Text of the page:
In this guest post, EEP highlights the different business models for solar PV development in southern and eastern Africa.


The Energy & Environment Partnership programme (EEP) is a challenge fund active in southern and east Africa. Since 2010, EEP has assisted over 200 renewable energy and energy efficiency projects in the region with grant funding during their early stages of development and implementation.

A wealth of knowledge has been created through the implementation of these projects. This article focuses on EEP supported projects in the solar PV sector in east Africa.


Image: EEP

Image: EEP

The fifty solar PV projects included in this analysis typically use one of the following business models:

1)      Retail/Over the Counter – Where in the past solar products were typically sold as an additional product within a larger business, recently a large number of dedicated solar retailers have emerged. Their survival and success is dependent on effective marketing, supply and distribution models.

2)      Pay-As-You-Go (PAYG) Consumer Financing – This is effectively a consumer financing model that takes advantage of mobile money systems and combines this with remote monitoring and control of solar systems to remotely disconnect a system in the event of default. Ownership of the system is transferred once the customer finalizes their repayments. The model offers flexible customer repayment options and enables the business to easily and effectively manage a large portfolio of dispersed borrowers. With repayments typically ranging from 6 months to 3 years, proper cash flow management is essential.

3)      Consumer Financing (via Partner Financial Institution) – In partnership with a financial institution the PV supplier provides products and associated services while the financial institution provides the consumer financing and collects repayments.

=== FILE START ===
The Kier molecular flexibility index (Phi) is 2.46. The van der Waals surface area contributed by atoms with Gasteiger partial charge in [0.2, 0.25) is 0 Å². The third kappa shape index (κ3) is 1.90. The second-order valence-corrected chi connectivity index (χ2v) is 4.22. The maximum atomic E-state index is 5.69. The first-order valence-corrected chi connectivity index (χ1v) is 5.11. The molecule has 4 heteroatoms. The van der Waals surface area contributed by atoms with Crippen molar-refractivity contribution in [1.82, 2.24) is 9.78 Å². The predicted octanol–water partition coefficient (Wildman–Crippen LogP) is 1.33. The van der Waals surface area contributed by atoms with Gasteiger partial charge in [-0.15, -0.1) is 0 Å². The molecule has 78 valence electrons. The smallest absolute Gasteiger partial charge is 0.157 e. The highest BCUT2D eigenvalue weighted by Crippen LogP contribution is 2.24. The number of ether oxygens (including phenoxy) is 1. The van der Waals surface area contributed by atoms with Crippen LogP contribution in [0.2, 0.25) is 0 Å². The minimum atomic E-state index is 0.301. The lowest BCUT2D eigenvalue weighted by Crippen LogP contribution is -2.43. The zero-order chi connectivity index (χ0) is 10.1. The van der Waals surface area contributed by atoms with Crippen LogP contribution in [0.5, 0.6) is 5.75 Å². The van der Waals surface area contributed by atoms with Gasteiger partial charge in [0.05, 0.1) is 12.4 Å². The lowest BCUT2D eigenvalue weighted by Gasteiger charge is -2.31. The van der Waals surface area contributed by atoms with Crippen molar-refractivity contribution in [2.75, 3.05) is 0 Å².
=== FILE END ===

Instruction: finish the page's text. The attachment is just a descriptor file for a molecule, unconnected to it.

4)      Mini/micro-grid – The main advantage of mini grids over stand-alone solar systems is their ability for connected customers to increase their power and energy consumption without having to invest in additional capacity. They are technically most effective when a large number of customers can be connected within a short radius.

5)      Fee-for-Service – An approach based on customers paying a monthly fee for electricity services, similar to a utility model, but using stand-alone systems. Ownership of the system is not transferred to the customer with the business responsible for maintenance. This model is well suited to providing electricity to dispersed communities, where large distances between customers make mini/micro-grids unviable. However, a significant upfront cost has to be borne by the business and the payback period is relatively long.


 
 

The analysis determined that different models are suited to different market segments as demonstrated by the comparison of delivery models and product/service pricing in the table and figure:

  • The retail model is best suited for task lighting products (tier 0.5);
  • The PAYG and consumer financing models are suited for general lighting and phone charging systems (with or without TV) (tier 1.5 & 2) and;
  • The fee for service model is suited for tier 0.5 and tier 1 (especially where income levels are very low and customers cannot afford outright purchase of a task light). It is also well suited for tier 2.5 and 3 (when PAYG becomes too expensive for large solar PV systems).

It was also found that mini/micro-grids can provide the spectrum of electricity services at a lower cost than other business models. However, they can only be implemented in locations with high population density.